fe re n c e b e tw e e n th e c o n s c io u s a im s o f th e re b e ls a n d th e p o s s ib le o u t
c o m e o f th e ir a c tio n s . T h e B o ls h e v ik r e g im e s till re s te d o n th e s h a tte re d
r e m n a n ts o f th e w o rk in g c la s s . T h e K ro n s ta d t s a i lo r s ' a p p e a ls to th e
P e tro g ra d w o r k e r s h a d m e t w ith little o r n o r e s p o n s e . T h e s a ilo rs re p re
s e n te d th e e x a s p e r a tio n o f th e p e a s a n try w ith th e W a r C o m m u n is t
r e g im e , b u t K ro n s ta d t h a d n o n a tio n w id e o r g a n is a tio n a n d n o o th e r
p e a s a n t in s u rre c tio n re p ro d u c e d th e K r o n s ta d te r s ' d e m a n d s .
H a d t h e K r o n s t a d t e r s ' d e m a n d s f o r 's o v i e t s w i t h o u t p a r t i e s ' b e e n r e
a lis e d th e y w o u ld h a v e e x p r e s s e d th e f e ro c io u s , e le m e n ta l h o s tility o f
th e p e a s a n ts t o th e B o ls h e v ik s in p a r tic u la r a n d t o th e c itie s in g e n e ra l.
Y e t in t h e w a k e o f t h e f a l l o f t h e B o l s h e v i k s i t w o u l d n o t h a v e b e e n th e
m o d e r a t e s o c i a l i s t s w h o t o o k p o w e r . T h e y w e r e in a n y c a s e w e a k e r
th a n th e B o ls h e v ik s a n d w h e r e th e y h a d tr ie d to g o v e r n in th e n o n B o ls h e v ik a r e a s th e y h a d . tim e a n d a g a in , s u c c u m b e d to (a n d o fte n
a id e d ) m ilita r y d ic ta to r s h ip s . T h e W h ite s , e v e n th o u g h th e ir a rm ie s h a d
b e e n b e a t e n in t h e f i e l d , w e r e s t i l l n o t f i n i s h e d a s t h e e m i g r e r e s p o n s e
to th e K ro n s ta d t r is in g s h o w s . In th e v a c u u m w h ic h w o u ld h a v e f o l
lo w e d th e fa ll o f th e B o ls h e v ik s , th e W h ile s w e r e th e o n ly re m a in in g
p o l i t i c a l f o r c e w h i c h c o u l d h a v e p r o f i t e d . T h i s m a y n o t h a v e b e e n th e
a im o f t h e K r o n s t a d t r e b e l l i o n b u t . g i v e n i t s u t o p i a n p r o g r a m m e a n d its
c la s s ro o t, th is w o u ld h a v e b e e n its o u tc o m e .
T h e W h i t e s s e n s e d t h i s i m m e d i a t e l y . T h e y h a d p r e d i c t e d a r i s i n g in
K ro n s ta d t a n d th e W h ite N a tio n a l C e n tr e a b r o a d s tr a in e d m ig h t a n d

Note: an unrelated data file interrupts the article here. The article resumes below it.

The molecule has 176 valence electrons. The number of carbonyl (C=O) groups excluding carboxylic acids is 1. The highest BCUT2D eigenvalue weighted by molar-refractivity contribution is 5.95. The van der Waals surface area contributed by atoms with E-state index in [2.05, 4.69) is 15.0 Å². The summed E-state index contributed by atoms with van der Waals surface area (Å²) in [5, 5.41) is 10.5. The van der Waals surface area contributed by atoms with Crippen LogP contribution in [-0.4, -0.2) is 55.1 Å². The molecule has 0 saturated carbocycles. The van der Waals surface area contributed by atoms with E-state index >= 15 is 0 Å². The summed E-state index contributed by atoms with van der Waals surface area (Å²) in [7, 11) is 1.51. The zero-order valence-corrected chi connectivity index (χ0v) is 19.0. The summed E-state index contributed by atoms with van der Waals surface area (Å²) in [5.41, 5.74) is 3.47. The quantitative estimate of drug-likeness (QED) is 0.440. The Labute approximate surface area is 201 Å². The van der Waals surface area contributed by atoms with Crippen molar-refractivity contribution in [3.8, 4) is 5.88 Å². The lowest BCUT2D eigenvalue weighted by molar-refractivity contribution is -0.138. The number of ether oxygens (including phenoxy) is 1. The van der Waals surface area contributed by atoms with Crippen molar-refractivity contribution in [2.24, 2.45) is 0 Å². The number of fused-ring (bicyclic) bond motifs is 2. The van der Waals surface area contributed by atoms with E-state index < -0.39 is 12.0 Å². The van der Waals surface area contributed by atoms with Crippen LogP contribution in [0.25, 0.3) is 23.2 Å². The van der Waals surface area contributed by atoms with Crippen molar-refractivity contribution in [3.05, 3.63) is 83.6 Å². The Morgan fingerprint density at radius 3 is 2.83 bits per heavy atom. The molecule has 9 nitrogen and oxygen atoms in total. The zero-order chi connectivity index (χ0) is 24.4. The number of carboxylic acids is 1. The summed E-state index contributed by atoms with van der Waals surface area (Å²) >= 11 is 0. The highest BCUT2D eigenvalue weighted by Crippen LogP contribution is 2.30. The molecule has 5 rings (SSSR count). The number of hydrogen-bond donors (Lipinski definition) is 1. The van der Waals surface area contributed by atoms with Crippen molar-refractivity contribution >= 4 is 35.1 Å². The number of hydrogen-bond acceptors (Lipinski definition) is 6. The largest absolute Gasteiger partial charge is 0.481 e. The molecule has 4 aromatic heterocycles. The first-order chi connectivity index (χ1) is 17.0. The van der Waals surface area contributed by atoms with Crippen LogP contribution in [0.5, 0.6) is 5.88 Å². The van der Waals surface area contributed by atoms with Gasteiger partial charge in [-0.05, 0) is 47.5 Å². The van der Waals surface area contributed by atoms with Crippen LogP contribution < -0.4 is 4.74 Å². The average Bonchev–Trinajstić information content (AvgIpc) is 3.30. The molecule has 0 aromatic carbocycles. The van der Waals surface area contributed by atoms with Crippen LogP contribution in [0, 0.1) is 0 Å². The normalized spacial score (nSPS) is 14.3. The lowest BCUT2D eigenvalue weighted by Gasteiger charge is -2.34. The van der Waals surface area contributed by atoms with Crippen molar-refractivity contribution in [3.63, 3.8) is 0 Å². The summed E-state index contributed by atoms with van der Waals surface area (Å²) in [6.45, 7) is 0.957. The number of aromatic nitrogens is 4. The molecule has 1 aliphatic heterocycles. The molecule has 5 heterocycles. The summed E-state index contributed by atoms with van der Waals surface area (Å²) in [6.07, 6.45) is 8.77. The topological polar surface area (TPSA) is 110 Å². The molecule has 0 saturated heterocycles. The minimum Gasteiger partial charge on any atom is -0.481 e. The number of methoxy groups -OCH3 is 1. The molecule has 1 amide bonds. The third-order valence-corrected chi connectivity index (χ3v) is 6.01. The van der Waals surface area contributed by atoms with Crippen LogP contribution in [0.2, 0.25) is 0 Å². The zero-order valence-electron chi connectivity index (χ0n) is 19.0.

m a in to p r o v id e f o o d f o r th e K r o n s ta d te rs . ra is in g a to ta l o f n e a r ly 1
m illio n F re n c h f r a n c s . 2 m illio n F in n is h m a rk s , 5 0 0 0 . $ 2 5 ,0 0 0 a n d
9 0 0 t o n s o f f l o u r in j u s t t w o w e e k s . I n d e e d th e N a t i o n a l C e n t r e w a s a l
re a d y m a k in g p la n s f o r th e f o r c e s o f th e F r e n c h n a v y a n d th o s e o f

INTERNATIONA!. SOCIALISM

64

G e n e r a l W r a n g c l . w h o M ill c o m m a n d e d 7 0 . 0 0 0 m e n i n T u r k e y , t o la n d
in K r o n s t a d t i f t h e r e v o l t w e r e t o s u c c e e d . * A s i t b e c a m e c l e a r t h a t th e
re v o lt w a s is o la te d P e tric h e n k o w a s fo rc e d to c o m e to te r m s w ith th e
r e a l i t y o f t h e b a l a n c e o f c l a s s f o r c e s . O n 13 M a r c h P e t n e h e n k o w i r e d
D a v id G rim m , th e c h ie f a g e n t o f th e N a tio n a l C e n tr e a n d G e n e ra l
W r a n g c l 's o f f i c i a l r e p r e s e n t a t i v e in F i n l a n d , f o r h e l p i n g a i n i n g f o o d .
O n 16 M a rc h P e tr ic h e n k o a c c e p te d a n o f f e r o f h e lp fro m B a ro n P V
V i l k m . a n a s s o c i a t e o f G r i m m 's w h o m 't h e B o l s h e v i k s r i g h t l y c a l l e d a
W h i t e a g e n t . ' N o n e o f t h e a i d r e a c h e d t h e g a r r i s o n b e f o r e i t w a s
c r u s h e d , b u t t h e t id e o f e v e n t s w a s p u s h i n g t h e s a i l o r s i n t o t h e a r m s o f
t h e W h i t e s , j u s t a s t h e l a t t e r h a d a l w a y s s u s p e c t e d it w o u l d .
A f t e r t h e r e v o l t w a s c r u s h e d t h e l in k b e t w e e n t h e l e a d e r s o f t h e r e
b e llio n a n d th e W h ile s b e c a m e e v e n m o re m a r k e d . P a u l A v r ic h . th e
h i s t o r i a n s y m p a t h e t i c t o t h e K r o n s t a d t n s i n g . s a y s t h e r e is 'u n d e n i a b l e
e v id e n c e ' th a t th e le a d e r s h ip o f th e r e b e llio n c a m e to a n a g r e e m e n t
w i t h t h e W h i t e s a f t e r t h e y h a d b e e n c r u s h e d a n d t h a t o n e c a n n o t r u l e